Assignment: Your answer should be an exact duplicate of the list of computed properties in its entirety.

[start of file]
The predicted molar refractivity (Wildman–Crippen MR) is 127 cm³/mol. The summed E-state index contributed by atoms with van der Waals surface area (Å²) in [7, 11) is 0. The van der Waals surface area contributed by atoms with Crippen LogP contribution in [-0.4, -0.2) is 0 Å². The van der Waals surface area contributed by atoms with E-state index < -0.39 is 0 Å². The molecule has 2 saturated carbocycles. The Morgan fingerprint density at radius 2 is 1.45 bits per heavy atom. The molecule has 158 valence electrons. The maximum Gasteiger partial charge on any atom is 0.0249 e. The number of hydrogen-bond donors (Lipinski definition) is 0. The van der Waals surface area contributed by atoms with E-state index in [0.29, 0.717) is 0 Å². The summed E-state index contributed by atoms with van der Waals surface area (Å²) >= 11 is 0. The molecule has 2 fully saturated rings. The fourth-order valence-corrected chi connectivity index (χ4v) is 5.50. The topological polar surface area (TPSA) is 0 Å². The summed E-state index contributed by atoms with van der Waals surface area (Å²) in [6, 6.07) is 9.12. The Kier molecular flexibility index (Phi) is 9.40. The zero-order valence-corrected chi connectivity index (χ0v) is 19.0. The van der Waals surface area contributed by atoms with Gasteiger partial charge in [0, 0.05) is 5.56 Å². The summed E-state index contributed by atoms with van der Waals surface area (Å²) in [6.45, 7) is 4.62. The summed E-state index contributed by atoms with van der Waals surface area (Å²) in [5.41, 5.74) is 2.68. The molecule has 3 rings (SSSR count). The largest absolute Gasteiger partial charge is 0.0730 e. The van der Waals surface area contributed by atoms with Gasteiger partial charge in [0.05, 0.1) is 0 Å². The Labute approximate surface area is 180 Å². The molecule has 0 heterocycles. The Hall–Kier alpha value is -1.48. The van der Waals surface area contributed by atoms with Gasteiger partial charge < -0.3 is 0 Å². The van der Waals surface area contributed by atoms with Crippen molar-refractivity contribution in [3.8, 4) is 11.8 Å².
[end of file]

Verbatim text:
The predicted molar refractivity (Wildman–Crippen MR) is 127 cm³/mol. The summed E-state index contributed by atoms with van der Waals surface area (Å²) in [7, 11) is 0. The van der Waals surface area contributed by atoms with Crippen LogP contribution in [-0.4, -0.2) is 0 Å². The van der Waals surface area contributed by atoms with E-state index < -0.39 is 0 Å². The molecule has 2 saturated carbocycles. The Morgan fingerprint density at radius 2 is 1.45 bits per heavy atom. The molecule has 158 valence electrons. The maximum Gasteiger partial charge on any atom is 0.0249 e. The number of hydrogen-bond donors (Lipinski definition) is 0. The van der Waals surface area contributed by atoms with E-state index in [0.29, 0.717) is 0 Å². The summed E-state index contributed by atoms with van der Waals surface area (Å²) >= 11 is 0. The molecule has 2 fully saturated rings. The fourth-order valence-corrected chi connectivity index (χ4v) is 5.50. The topological polar surface area (TPSA) is 0 Å². The summed E-state index contributed by atoms with van der Waals surface area (Å²) in [6, 6.07) is 9.12. The Kier molecular flexibility index (Phi) is 9.40. The zero-order valence-corrected chi connectivity index (χ0v) is 19.0. The van der Waals surface area contributed by atoms with Gasteiger partial charge in [0, 0.05) is 5.56 Å². The summed E-state index contributed by atoms with van der Waals surface area (Å²) in [6.45, 7) is 4.62. The summed E-state index contributed by atoms with van der Waals surface area (Å²) in [5.41, 5.74) is 2.68. The molecule has 3 rings (SSSR count). The largest absolute Gasteiger partial charge is 0.0730 e. The van der Waals surface area contributed by atoms with Gasteiger partial charge in [0.05, 0.1) is 0 Å². The Labute approximate surface area is 180 Å². The molecule has 0 heterocycles. The Hall–Kier alpha value is -1.48. The van der Waals surface area contributed by atoms with Gasteiger partial charge < -0.3 is 0 Å². The van der Waals surface area contributed by atoms with Crippen molar-refractivity contribution in [3.8, 4) is 11.8 Å².